Judgement at Tokyo: World War II on Trial and the Making of Modern Asia by Gary J Bass (Picador/Knopf)
A magisterial history of the trial of Japan’s wartime leaders — the largely overlooked Asian counterpart to Nuremberg — combines battlefield action, dramatic courtroom battles and the formative years that set the stage for the Asian postwar era.
The Wild Men: The Remarkable Story of Britain’s First Labour Government by David Torrance (Bloomsbury)
In a year when the Labour party may return to office in the UK, a history of its first spell in government a century ago, as told through the stories of some of the key players, offers many resonating insights.
The Algorithm: How AI Decides Who Gets Hired, Monitored, Promoted and Fired and Why We Need to Fight Back by Hilke Schellmann (Hachette)
One of scores of new books on artificial intelligence and how it will shape our future, this one focuses on how the technology is already deployed in personnel decisions in the workplace — with alarming results.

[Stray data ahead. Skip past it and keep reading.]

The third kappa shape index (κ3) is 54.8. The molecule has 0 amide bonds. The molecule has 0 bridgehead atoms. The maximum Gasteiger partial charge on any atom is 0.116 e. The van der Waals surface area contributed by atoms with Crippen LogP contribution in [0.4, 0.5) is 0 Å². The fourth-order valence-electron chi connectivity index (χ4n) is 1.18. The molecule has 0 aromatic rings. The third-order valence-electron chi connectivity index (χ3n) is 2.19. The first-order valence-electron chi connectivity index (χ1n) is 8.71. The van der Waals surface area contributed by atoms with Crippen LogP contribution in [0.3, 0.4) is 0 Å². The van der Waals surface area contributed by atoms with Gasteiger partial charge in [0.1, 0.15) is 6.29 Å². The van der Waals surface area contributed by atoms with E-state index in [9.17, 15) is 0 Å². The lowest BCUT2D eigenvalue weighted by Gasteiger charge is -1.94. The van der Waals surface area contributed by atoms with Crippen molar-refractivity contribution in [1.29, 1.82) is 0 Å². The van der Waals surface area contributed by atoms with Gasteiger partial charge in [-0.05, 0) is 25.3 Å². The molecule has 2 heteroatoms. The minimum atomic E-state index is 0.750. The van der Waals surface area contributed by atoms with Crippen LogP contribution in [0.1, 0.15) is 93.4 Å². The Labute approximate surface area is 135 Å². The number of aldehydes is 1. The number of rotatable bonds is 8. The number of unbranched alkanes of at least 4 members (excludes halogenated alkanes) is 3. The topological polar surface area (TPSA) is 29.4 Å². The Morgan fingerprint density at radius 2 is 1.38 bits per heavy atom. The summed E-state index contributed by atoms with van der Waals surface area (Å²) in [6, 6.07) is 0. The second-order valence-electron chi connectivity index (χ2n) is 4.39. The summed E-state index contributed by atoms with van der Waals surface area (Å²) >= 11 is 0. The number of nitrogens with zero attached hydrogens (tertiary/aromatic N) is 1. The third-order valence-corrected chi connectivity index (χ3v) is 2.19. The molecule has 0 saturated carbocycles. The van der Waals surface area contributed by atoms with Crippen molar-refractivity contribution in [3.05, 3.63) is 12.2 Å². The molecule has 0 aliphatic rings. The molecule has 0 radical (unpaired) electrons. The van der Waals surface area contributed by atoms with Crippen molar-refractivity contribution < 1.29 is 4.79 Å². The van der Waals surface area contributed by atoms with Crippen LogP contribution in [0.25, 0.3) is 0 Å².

The Political Thought of Xi Jinping by Steve Tsang and Olivia Cheung (OUP)
With “Xi Jinping Thought” now the official dogma of the Chinese Communist party, this book by UK-based experts gives a detailed examination of the policy and its national and global implications.
Capitalism and Crises: How to Fix Them by Colin Mayer (OUP) A searching examination from a professor of management of how capitalism operates — in particular where and why it fails — takes a critical look at the role of the key driver in the system: profit.
Missing Person, Or My Grandmother’s Secrets by Clair Wills (Allen Lane)
An Irish family memoir of unmarried motherhood through the generations explores the secrets families keep and the violence carried out in their name.
Where We Come From: Rap, Home and Hope in Modern Britain by Aniefiok Ekpoudom (Faber)